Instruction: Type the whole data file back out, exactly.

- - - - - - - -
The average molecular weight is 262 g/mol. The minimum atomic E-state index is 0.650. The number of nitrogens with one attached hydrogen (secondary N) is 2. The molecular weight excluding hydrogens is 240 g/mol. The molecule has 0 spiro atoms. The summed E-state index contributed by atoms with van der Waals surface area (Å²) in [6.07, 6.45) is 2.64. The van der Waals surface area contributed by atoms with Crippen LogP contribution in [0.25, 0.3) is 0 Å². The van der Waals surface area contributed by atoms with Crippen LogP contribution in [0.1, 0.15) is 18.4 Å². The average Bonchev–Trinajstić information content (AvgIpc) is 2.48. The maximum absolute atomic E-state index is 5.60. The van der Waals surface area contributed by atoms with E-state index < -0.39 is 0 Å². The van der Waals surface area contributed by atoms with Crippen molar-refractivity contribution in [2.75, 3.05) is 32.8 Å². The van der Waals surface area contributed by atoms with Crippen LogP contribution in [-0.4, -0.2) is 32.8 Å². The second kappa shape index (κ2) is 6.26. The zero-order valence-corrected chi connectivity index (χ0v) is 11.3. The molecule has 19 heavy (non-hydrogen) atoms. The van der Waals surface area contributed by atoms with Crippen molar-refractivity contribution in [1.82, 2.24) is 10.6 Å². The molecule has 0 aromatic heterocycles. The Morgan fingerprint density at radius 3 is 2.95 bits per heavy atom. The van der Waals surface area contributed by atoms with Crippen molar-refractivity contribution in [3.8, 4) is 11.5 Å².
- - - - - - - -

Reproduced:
The average molecular weight is 262 g/mol. The minimum atomic E-state index is 0.650. The number of nitrogens with one attached hydrogen (secondary N) is 2. The molecular weight excluding hydrogens is 240 g/mol. The molecule has 0 spiro atoms. The summed E-state index contributed by atoms with van der Waals surface area (Å²) in [6.07, 6.45) is 2.64. The van der Waals surface area contributed by atoms with Crippen LogP contribution in [0.25, 0.3) is 0 Å². The van der Waals surface area contributed by atoms with Crippen LogP contribution in [0.1, 0.15) is 18.4 Å². The average Bonchev–Trinajstić information content (AvgIpc) is 2.48. The maximum absolute atomic E-state index is 5.60. The van der Waals surface area contributed by atoms with E-state index < -0.39 is 0 Å². The van der Waals surface area contributed by atoms with Crippen molar-refractivity contribution in [2.75, 3.05) is 32.8 Å². The van der Waals surface area contributed by atoms with Crippen LogP contribution in [-0.4, -0.2) is 32.8 Å². The second kappa shape index (κ2) is 6.26. The zero-order valence-corrected chi connectivity index (χ0v) is 11.3. The molecule has 19 heavy (non-hydrogen) atoms. The van der Waals surface area contributed by atoms with Crippen molar-refractivity contribution in [1.82, 2.24) is 10.6 Å². The molecule has 0 aromatic heterocycles. The Morgan fingerprint density at radius 3 is 2.95 bits per heavy atom. The van der Waals surface area contributed by atoms with Crippen molar-refractivity contribution in [3.8, 4) is 11.5 Å².